The views expressed in our content reflect individual perspectives and do not represent the official views of the Baha'i Faith.
The Baha’i teachings define spirituality as the process of holistic development of spiritual capacities latent in human nature.
Explaining this process, Baha’u’llah wrote:
Having created the world and all that liveth and moveth therein, He, through the direct operation of His unconstrained and sovereign Will, chose to confer upon man the unique distinction and capacity to know Him and to love Him—a capacity that must needs be regarded as the generating impulse and the primary purpose underlying the whole of creation … Through the Teachings of this Day Star of Truth [the prophet of God] every man will advance and develop until he attaineth the station at which he can manifest all the potential forces with which his inmost true self hath been endowed. It is for this very purpose that in every age and dispensation the Prophets of God and His chosen Ones have appeared amongst men, and have evinced such power as is born of God and such might as only the Eternal can reveal. – Baha’u’llah, Gleanings From the Writings of Baha’u’llah, pp. 65-67.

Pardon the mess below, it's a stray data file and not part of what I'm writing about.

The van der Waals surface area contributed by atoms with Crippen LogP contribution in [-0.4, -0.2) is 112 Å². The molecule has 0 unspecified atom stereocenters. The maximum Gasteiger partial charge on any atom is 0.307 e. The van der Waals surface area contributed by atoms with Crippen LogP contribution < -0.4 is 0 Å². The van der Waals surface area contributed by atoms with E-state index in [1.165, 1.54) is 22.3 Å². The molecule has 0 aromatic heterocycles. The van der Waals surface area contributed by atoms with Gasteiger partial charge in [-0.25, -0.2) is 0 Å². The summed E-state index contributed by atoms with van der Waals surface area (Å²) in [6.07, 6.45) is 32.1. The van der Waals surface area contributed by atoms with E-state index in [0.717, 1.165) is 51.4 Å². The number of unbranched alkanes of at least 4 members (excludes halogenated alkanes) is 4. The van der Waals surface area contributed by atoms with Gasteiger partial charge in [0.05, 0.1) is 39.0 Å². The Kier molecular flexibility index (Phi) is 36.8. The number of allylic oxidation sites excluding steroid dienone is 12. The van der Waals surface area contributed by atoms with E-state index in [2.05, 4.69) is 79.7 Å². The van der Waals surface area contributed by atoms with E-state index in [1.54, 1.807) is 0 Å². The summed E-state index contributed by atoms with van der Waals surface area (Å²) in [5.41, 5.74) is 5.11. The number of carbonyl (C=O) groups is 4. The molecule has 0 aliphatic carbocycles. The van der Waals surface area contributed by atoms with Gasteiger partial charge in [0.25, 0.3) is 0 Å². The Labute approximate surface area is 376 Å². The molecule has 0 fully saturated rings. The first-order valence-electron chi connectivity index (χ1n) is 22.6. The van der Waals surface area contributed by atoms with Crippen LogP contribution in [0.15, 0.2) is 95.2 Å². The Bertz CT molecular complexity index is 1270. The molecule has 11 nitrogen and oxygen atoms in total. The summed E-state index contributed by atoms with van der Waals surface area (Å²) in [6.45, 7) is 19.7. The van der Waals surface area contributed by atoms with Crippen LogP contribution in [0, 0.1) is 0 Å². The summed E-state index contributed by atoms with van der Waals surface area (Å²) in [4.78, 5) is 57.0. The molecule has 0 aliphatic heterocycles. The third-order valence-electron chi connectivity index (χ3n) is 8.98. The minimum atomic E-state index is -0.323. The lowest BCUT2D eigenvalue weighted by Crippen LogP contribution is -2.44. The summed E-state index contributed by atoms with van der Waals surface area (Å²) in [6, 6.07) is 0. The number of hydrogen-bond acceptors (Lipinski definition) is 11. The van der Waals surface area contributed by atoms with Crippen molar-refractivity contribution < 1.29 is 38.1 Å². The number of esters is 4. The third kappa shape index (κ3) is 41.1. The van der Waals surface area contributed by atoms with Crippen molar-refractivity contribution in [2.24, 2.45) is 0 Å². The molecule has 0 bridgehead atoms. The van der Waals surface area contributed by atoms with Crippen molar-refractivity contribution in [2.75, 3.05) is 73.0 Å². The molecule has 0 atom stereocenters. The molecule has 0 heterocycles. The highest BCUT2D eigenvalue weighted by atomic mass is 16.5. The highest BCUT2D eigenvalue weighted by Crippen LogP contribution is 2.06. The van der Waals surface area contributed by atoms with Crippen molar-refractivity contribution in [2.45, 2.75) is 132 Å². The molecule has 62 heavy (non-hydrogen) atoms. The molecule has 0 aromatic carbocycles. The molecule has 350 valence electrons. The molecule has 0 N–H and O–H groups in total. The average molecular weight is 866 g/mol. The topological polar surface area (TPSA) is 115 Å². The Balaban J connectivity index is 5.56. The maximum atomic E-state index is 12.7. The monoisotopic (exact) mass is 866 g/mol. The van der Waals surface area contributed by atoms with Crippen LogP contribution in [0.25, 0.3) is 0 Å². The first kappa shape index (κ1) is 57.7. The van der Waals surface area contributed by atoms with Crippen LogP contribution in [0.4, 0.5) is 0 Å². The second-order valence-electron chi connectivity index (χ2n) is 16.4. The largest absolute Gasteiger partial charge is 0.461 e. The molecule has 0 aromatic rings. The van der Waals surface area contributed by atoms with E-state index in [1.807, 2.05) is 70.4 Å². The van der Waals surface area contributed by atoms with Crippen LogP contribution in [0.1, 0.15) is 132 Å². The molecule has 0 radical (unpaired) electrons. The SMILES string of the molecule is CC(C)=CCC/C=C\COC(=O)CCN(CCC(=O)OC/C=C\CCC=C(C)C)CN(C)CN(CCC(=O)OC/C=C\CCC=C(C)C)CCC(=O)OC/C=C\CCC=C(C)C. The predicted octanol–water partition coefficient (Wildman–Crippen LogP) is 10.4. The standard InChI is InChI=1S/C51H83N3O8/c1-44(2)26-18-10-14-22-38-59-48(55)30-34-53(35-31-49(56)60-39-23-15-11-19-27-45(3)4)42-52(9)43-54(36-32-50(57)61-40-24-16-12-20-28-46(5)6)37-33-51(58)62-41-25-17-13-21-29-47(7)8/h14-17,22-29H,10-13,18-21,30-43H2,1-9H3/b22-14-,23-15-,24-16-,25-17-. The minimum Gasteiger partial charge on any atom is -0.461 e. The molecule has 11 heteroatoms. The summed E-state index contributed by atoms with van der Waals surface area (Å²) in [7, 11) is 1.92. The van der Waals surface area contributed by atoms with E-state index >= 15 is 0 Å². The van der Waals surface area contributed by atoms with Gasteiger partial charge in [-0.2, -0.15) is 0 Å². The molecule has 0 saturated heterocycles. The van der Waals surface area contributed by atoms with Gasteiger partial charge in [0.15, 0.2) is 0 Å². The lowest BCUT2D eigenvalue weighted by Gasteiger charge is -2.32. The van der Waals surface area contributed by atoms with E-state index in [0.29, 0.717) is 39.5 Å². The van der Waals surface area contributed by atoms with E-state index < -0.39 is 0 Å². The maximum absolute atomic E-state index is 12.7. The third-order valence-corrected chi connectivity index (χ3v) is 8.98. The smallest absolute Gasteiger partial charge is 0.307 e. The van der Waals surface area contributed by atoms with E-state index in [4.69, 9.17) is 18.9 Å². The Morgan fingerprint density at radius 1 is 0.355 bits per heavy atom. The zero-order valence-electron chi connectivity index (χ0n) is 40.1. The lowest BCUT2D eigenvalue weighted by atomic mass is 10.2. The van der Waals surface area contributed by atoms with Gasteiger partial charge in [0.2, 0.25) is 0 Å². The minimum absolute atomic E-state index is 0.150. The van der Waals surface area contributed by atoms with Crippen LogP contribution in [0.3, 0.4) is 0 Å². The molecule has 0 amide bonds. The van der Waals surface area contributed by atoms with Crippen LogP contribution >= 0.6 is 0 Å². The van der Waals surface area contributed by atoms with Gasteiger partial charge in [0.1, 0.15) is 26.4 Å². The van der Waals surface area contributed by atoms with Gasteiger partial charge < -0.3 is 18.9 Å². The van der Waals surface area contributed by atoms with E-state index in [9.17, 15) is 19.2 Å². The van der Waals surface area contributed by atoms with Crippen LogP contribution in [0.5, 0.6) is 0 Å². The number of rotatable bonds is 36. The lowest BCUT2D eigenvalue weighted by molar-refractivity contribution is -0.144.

Traditionally, the concept of spirituality is often perceived as ethereal, magical and unworldly experiences. The Baha’i view, however, demythologizes the concept of spirituality by emphasizing its practical expressions in the context of morality, social responsibility, service to humanity, and contributions to the building of a unified and peaceful human civilization. Baha’u’llah states:
In one of the Tablets, these words have been revealed: O people of God! Do not busy yourselves in your own concerns; let your thoughts be fixed upon that which will rehabilitate the fortunes of mankind and sanctify the hearts and souls of men. This can best be achieved through pure and holy deeds, through a virtuous life and a goodly behavior. Valiant acts will ensure the triumph of this Cause, and a saintly character will reinforce its power. – Ibid., pp. 93-94.
Baha’u’llah also said: